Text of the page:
A week later that cloud had evaporated under the wilting heat of real life testing. This mascara is possibly the worst mascara I have ever used. At first glance it looks OK, the formula seems a little thick, but hardly unsual.  But two hours after applying I look like the member of Our Gang known as Freckles.  The mascara leaves a nuclear dust cloud of black particles strewn across my face and clothes. I would have less mess on my face if I simply threw the mascara brush at myself.  This more than any other product I have ever owned has caused people, including strangers, to say, “Um… you’ve got a little… something?” while tapping awkwardly at their face.

Conclusion: Yes, I got free mascara, but I got what I paid for. Definitely NOT Carrie Mae approved.

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There’s a Double Meaning in That

In Much Ado About Nothing Beatrice and Benedick, the worst of rivals, are set up by their friends to fall in love.  So that by Act 2, Scene 3, when Beatrice says, “Against my will I am sent to bid you come into dinner,”  Benedick believes that Beatrice is madly in love with him, while Beatrice believes him to be an ass.  After she exits, he says in all smugness, “Ha! Against my will I am sent to bid you come in to dinner. There’s a double meaning in that.”

Someone I know once asked an English teacher how he knew the author intended the symbolism the teacher was accusing him of.  The teacher replied, “It doesn’t matter.”  As an author this makes me want to poke him in the eye just a little bit.  But in the end he’s right; stories mean something to a reader independent of the writer’s intentions.  Each reader brings their own experiences to a book and a writer can’t predict them.  So how can an author prevent his readers from pulling a Benedick and seeing double meanings where none are intended?

It’s a very secret and advanced technique called (wait for it): educated guessing.  And good beta readers.  As an author I try to learn about other points of view, so that I can write stronger more realistic characters and then I rely on my writers group to read through a piece and throw up flags around text that might unintentionally carry a subtext that’s either offensive or poorly thought out.  It’s hard to think that something I’ve written could be construed as offensive, because after all, I am I and I’m awesome and I have only the best of intentions.  But we all have prejudices or periodically spout unexamined notions that have been fed to us by society.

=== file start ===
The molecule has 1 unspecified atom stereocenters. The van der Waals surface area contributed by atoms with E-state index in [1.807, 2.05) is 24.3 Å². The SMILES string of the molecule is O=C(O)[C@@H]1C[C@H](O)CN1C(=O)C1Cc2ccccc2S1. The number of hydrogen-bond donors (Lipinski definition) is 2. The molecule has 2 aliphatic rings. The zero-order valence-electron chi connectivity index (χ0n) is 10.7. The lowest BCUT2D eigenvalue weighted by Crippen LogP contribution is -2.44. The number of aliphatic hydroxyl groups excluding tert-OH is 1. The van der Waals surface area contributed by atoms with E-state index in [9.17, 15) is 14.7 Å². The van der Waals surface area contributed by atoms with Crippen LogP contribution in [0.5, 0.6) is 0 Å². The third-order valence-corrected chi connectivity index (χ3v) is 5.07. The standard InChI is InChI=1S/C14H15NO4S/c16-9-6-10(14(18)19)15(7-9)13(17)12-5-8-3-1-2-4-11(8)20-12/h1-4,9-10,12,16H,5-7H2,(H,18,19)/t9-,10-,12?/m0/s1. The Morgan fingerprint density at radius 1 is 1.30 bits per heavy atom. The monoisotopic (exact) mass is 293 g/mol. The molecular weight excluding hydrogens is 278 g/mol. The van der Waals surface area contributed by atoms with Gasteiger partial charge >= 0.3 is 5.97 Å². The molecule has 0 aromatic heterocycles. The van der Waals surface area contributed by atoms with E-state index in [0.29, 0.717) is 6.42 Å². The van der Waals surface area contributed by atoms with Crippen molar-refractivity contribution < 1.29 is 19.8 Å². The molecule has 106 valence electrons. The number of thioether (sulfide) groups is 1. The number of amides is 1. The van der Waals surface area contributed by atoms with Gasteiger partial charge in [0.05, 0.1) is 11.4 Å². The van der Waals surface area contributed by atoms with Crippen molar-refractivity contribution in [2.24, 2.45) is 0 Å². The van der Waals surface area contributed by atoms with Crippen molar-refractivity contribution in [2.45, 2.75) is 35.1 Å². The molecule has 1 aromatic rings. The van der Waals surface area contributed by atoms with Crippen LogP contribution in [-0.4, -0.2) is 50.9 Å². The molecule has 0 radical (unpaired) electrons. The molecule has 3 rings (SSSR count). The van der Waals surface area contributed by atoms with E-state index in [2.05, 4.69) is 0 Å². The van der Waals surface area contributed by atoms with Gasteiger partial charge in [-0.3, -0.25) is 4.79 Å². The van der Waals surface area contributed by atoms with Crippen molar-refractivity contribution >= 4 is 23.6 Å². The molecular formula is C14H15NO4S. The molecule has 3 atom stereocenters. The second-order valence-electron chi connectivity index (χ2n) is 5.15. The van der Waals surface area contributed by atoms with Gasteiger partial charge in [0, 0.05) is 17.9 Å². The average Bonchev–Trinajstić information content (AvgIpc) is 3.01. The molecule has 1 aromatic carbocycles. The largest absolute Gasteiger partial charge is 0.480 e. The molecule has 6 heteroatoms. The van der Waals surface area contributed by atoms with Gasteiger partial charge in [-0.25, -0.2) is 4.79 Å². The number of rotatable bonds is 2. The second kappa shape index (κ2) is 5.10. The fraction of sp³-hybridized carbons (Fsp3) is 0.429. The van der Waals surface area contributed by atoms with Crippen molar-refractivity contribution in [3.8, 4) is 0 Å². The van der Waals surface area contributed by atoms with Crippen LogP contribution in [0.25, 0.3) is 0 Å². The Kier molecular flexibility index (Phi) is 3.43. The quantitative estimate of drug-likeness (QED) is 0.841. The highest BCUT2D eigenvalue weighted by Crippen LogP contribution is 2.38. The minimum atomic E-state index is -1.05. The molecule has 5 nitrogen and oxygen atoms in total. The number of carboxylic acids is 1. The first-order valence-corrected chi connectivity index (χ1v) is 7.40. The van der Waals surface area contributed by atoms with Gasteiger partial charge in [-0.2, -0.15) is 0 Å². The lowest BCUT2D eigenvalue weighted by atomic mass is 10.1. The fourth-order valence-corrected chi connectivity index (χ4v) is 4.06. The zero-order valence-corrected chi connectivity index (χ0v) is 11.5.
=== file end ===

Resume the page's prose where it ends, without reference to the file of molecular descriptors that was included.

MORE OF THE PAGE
An easy example is “pink is only for girls”.  This statement is both observationally false (been to the mall lately?), and historically inaccurate (pink used to be a boys color). Color is a product of light bouncing off a surface or being absorbed (we see the portion of the spectrum bounced back); any deeper meaning has been assigned to a color by humanity. So unless my character is a sexist and I need him or her to say total nonsense about gender roles, I probably shouldn’t write that and a good beta reader should flag it as a problem.  With any luck I can keep the unintentional double meanings to a minimum.  I don’t want to be a Benedick.

The Accent Mark Goes… Here

You know how Madonna now talks with a British accent?  And everyone kind of mocks her?  It is annoying to have someone you know grew up in Michigan try and sound all posh, but at the same time… I would be the same way.  I once realized that I had been watching twenty minutes of a cooking show with an Australian host and I had no idea what was being made.  I’d spent the entire time watching her mouth trying to figure out how she was murdering pronouncing her vowels that way.  I sounded like a monkey on the couch as I clenched and unclenched my teeth trying “ehhh-oooh-uh” my vowels.  I was two seconds away from throwing a shrimp on the barbie when my husband came home and gave me the look that implied that while our marriage was a joy and a blessing, it was also occasionally weird.

The unfortunate thing is that, just as I’m addicted to copying other people’s accents, I find that I’m also prone to picking up the language of whomever I’m reading.  I’m sure my writing/reading group can tell when I’ve been reading Regency Romances.  One cannot help but be addicted to the opulent turn of phrase.  And if I could work some sort of line about puce satin and a cravat into the paragraph all the better.  What if I’m reading fluffy chick lit?  Pretty sure that my character needs to mention her thighs and a cupcake in the next sentence.  Taut thrillers? Sentences get shorter.  Characters become brutal. And adverbs?  Kill ‘em.  Kill ‘em all.

The brutal snuffing out of “suddenly” aside, this habit does real damage to my narratives.  Characters don’t sound like themselves (why does that Texan sound English?) and plots can veer wildly off course as I spend a page (or three) describing clothing.  So when I’m writing I have to take a bit of a hiatus from reading unless I can find that wondrous book that matches the tone that I’m writing.  I think it’s incredibly unfair that my reading has suffered as a result of my writing, but currently it’s a sacrifice I’m willing to make.  Of course, if I could just figure out how to retire with a million dollars so that I could segregate my year into reading quarters and writing quarters life would be awesome.